Commercial and Residential Glass Installer and Manufacturer Resource

A Guide for Working with Commercial Glass Fabricators

Jan 22, 2024 10:27:00 AM / by Greg Martell

Glass design for manufactuability

Glass fabrication details can make the difference between a glass piece that is easy to install or one that’s outright unusable — which can lead to costly delays.

Just like custom glass projects, no two commercial glass services companies are the same. All have different capabilities.

However, several glass design elements can impact all commercial glass fabricators and their ability to manufacture an end product that’s both functional and beautiful.

Making it Manufacturable: Design Considerations for Smooth Collaboration With Glass Fabricators

When designing a piece of custom glass, be mindful of these five elements that can make or quite literally break a project

  1. Shape
  2. Size
  3. Holes
  4. Cutouts
  5. Edgework 

Paying careful attention to these details during the design stage allows commercial glass companies to fabricate beautiful, custom-shaped pieces that meet your project’s demands.

(Need better communication with your commercial glass partner? Download this guide!)

Guide to partnering with a commercial glass company


1. Shape 

Shapes — especially those that are non-traditional — can be tricky for commercial glass manufacturers. You can only cut glass once — that's why it's important to discuss glass shaping at the onset of a project. Intricate designs may exceed a glass manufacturer’s capabilities. 

The best thing you can do to ensure the finished piece of shaped glass is exactly what you intended to order is to provide a quality template or pattern. A digital photo of where the glass will be installed is immensely helpful for irregularly shaped glass, such as pieces for slab furniture. 


(Learn more about the different ways glass can be shaped! Download the guide.)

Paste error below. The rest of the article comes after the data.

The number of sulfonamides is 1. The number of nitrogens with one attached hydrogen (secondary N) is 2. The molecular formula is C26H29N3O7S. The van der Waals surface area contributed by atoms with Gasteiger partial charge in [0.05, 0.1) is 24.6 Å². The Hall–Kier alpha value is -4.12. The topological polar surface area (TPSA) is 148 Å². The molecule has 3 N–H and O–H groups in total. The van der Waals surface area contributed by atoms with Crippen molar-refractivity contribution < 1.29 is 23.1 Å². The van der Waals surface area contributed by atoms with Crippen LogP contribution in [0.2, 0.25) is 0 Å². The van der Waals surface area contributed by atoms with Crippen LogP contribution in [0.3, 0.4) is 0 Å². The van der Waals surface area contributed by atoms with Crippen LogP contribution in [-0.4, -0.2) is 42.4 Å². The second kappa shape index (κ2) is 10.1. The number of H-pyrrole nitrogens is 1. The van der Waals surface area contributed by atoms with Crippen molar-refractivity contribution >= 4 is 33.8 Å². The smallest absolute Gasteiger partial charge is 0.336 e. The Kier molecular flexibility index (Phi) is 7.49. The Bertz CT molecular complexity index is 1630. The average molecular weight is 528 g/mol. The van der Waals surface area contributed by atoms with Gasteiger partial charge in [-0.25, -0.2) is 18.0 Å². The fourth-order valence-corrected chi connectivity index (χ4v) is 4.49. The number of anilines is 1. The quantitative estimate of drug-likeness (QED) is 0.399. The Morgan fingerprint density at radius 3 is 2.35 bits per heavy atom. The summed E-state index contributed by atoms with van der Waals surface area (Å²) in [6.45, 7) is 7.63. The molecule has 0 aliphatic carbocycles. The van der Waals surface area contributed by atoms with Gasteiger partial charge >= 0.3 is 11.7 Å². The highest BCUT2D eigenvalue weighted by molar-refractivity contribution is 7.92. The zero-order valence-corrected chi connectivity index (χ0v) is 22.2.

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2. Size

Not all glass fabricators have the same equipment. That means each may have limitations on the size of pieces they can fabricate. 

For instance, some large pieces cannot be fabricated as a single unit. A 20’ x 20’ wall mirror, for example, may need to be created in multiple pieces. Check with your manufacturer for any size limitations.

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3. Holes

This is particularly important with glass tempering services. The minimum hole diameter needs to be equal to the glass pane’s thickness. The placement of a hole in a tempered glass piece can’t be too close to a corner or edge because it becomes nearly impossible to fabricate as specified. A slotted hole may be required when the hole is too close to the edge.


4. Cutouts

This applies mainly to single glass pieces with large cutouts, such as a bathroom mirror with a cutout for an inset medicine cabinet. Remember there are limits with the cutout/glass pane size proportions — the larger the cutout, the more risk there is for breakage.

5. Edgework

The thickness of your glass impacts the style of edgework you can use. Again, there are manufacturer limitations.

For example, at New Angle Beveling, an ogee edge is only available on ½″ and ¾″ thick glass, while a bullnose edge is ½”. We can only complete the triple pencil edge (waterfall) on ¾” glass.

Communicating Designs to Commercial Glass Fabricators

Designing a glass piece that meets a custom fabricated glass service company’s capabilities is only half of creating a manufacturable project. 

The other: communicating precisely what you expect of the finished product to glass fabricators. 

Tell your commercial glass manufacturer exactly what you’ll be using the glass for and discuss all of your specifications upfront, even down to details such as tolerances. This ensures you are both on the same page. If you can help the manufacturer see your vision — even by providing a rough sketch of the desired finished product — the likelihood of getting it right the first time increases drastically.

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By providing sufficient information and guidance on your project up-front, you reduce the need for back-and-forth telephone calls during production. This saves time — and labor costs — on everyone’s part and ensures you get the right product on time the first time.

Ask questions and be open to recommendations. If you don’t understand some terminology, just ask your glass fabrication partner and they’ll be happy to clarify. This makes the entire quoting, logistics, and manufacturing processes much easier.

With in-depth information and excellent communication up-front, a skilled glass vendor using modern technology and state-of-the-art machinery can produce custom, high-quality pieces that make commercial glass installation a breeze.


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(Editor's note: This article was originally published in August 2020 and was recently updated).

Topics: Glass, Commercial Glass, Glass Design, Glass Manufacturing

Written by Greg Martell